"Server License for CPUs. Licensed Software provided under this License Option gives Licensee the right to install the Licensed Software on a single machine or server ("Host Server"), or one or more Containers on the Host Server, and have the Licensed Software executed by up to the total number of CPUs, Cores, Integrated Facility for Linux processors ("IFLs"), Blades or other processing devices specified for the license in the applicable Product Order ("License Specification"). If the number of Cores is not specified for a CPU in the event a CPU is specified in the License Specification, such CPU shall be considered to be single-Core. A Server License for CPUs license covering all CPUs, Cores, IFLs, Blades and other processing devices that are contained in and/or can be accessed by the Host Server ("Total Processors") is required with all applicable license fees paid, even if one or more of such CPUs, Cores, IFLs, Blades or other processing devices are not accessing or running the Licensed Software. For example, if 32 Cores are the Total Processors on the Host Server, but only 16 Cores are utilized to execute the Licensed Software, a 32-Core Server License for CPUs license is required notwithstanding the fact that 16 of the 32 Cores may not actually be accessing the Licensed Software. Each Core on a multi-core CPU requires a Server License for CPUs license covering each such Core. For example a Host Server with Total Processors consisting of a single quad-core CPU will require a 4-Core Server License for CPUs license and payment of the license fees applicable to all 4 Cores."
OPEN TEXT – ECD Central Processing Unit (“CPU”) ModeL
Affected products are any of those on your Order From that have a UOM code of ‘ZA’:
"Licensing and pricing is based upon the total number of CPU cores present in the computer upon which the ECD Software will operate. The ECD Software is licensed per physical dual-core device (“Dual-Core CPU”). Licensee must purchase an individual Software License for each Dual-Core CPU on which the ECD Software is executed or made available to execute."
If you are in the unfortunate position of running any products that fall into the categories above, act fast. You will need to either move the affected applications to a right-sized physical box (with all of the accompanying issues that presents) or seek to agree with the vendor the appropriate virtualisation terms (and be wary – if they play this type of game that will likely just get their cash registers ringing).
We find it hard to believe that such terms remain in vendor agreements, more so even deemed enforceable. If you've had the misfortune to have gone through such an affront, or think you might be about to, get in touch - we'd like to hear of (or help with) your experience.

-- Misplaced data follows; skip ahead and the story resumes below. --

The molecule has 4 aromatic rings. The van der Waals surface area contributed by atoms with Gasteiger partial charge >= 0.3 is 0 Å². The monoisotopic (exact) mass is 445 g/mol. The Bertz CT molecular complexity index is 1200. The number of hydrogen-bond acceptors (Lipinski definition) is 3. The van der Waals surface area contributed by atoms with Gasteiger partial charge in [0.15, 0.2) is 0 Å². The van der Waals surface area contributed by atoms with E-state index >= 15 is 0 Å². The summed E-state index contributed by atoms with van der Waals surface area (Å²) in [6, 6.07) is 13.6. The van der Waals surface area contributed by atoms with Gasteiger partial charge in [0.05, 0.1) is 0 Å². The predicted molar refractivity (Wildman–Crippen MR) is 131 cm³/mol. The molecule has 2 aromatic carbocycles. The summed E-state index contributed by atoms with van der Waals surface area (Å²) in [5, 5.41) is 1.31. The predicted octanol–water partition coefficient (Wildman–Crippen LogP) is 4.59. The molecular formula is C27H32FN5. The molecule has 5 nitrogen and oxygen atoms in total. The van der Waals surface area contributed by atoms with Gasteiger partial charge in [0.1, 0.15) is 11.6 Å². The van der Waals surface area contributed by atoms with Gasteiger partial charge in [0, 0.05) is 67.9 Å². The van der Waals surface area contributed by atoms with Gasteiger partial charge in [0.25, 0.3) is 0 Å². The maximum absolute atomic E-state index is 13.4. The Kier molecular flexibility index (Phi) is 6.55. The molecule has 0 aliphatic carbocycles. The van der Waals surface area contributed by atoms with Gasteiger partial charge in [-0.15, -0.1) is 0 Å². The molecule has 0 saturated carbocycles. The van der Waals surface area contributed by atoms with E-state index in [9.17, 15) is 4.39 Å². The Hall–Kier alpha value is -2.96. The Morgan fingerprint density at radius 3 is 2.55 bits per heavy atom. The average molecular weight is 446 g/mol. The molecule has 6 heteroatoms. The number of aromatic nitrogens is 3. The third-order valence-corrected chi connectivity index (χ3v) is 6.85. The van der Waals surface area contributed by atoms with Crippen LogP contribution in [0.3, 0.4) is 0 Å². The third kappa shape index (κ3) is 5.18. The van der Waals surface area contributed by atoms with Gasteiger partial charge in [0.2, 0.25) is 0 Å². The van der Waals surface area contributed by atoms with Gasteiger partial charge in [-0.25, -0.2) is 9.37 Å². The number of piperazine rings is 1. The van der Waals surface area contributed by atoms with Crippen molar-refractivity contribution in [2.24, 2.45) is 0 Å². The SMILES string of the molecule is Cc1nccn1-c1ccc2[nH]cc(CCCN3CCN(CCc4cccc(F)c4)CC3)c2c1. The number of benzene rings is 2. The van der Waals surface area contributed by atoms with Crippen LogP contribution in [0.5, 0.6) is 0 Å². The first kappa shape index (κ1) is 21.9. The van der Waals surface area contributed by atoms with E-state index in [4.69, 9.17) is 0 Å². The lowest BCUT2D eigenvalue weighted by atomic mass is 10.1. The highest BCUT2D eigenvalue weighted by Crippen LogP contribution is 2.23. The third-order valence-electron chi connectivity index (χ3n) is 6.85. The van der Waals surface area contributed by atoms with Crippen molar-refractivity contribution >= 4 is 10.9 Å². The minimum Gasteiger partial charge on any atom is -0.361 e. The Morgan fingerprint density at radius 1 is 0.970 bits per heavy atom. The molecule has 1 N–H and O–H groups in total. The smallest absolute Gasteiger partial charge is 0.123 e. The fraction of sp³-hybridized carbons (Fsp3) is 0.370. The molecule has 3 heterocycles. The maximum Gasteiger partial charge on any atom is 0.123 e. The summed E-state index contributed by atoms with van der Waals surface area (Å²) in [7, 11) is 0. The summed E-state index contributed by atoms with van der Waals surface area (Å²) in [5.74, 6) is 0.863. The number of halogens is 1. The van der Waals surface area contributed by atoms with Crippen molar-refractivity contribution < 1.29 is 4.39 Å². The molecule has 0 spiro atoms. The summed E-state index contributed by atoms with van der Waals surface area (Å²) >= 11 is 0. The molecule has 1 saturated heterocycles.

IT SEEMS AUDIT SEASON HAS STARTED EARLY ...
Revenue outlook must be a concern for a number of large, global corporates going by the number of audits we're aware of already this year - typically they seem to favour the mid to late part of the calendar.
And lets face it, an audit is the last thing you need when you're just getting back to those major initiatives that need focus. Of course often its that very focus that leads to compliance issues - lacking the necessary oversight and controls in your IT landscape its not uncommon for BAU changes to cause a world of difficulty - a simple server refresh that introduces more cores, a change in access permissions that broadens the user base, or perhaps just plain old virtualisation.
So what might target your organisation for attention by those loathed 'License Review Teams' waiting out there?
Well the answer is, more than you might think.
Typically something has got you to the top of the list. It can of course be within a common cycle such as at a contract renewal period, or an untimely prompt by one of those independent organisations whose entire income is through specialised and aggressive audits, but if not, what might cause it - and how might you prevent it?
First, consider the common triggers:
If any of the above have you a little worried look for the most telling signal from your vendors of an impending audit - the unexpected communication that your "account team is going through some changes", which is simply a calculated, preemptive move to extricate any history and/or advocacy you might otherwise have had - prepare and get ready!
all of those "but" arguments will get you nowhere - "but we had an agreement",
"the account have known it was like this for years",
"it was the licensing sold to us", etc etc.
Alternatively, if you're feeling comfortable that you're not under any imminent threat its still a good idea to take stock and review your position against the common triggers. The best defense is without doubt a robust and competent software licensing function within your organisation that maintains the necessary level of control (and has the added benefit of warding off those vendors who would rather take on an easier, less capable target).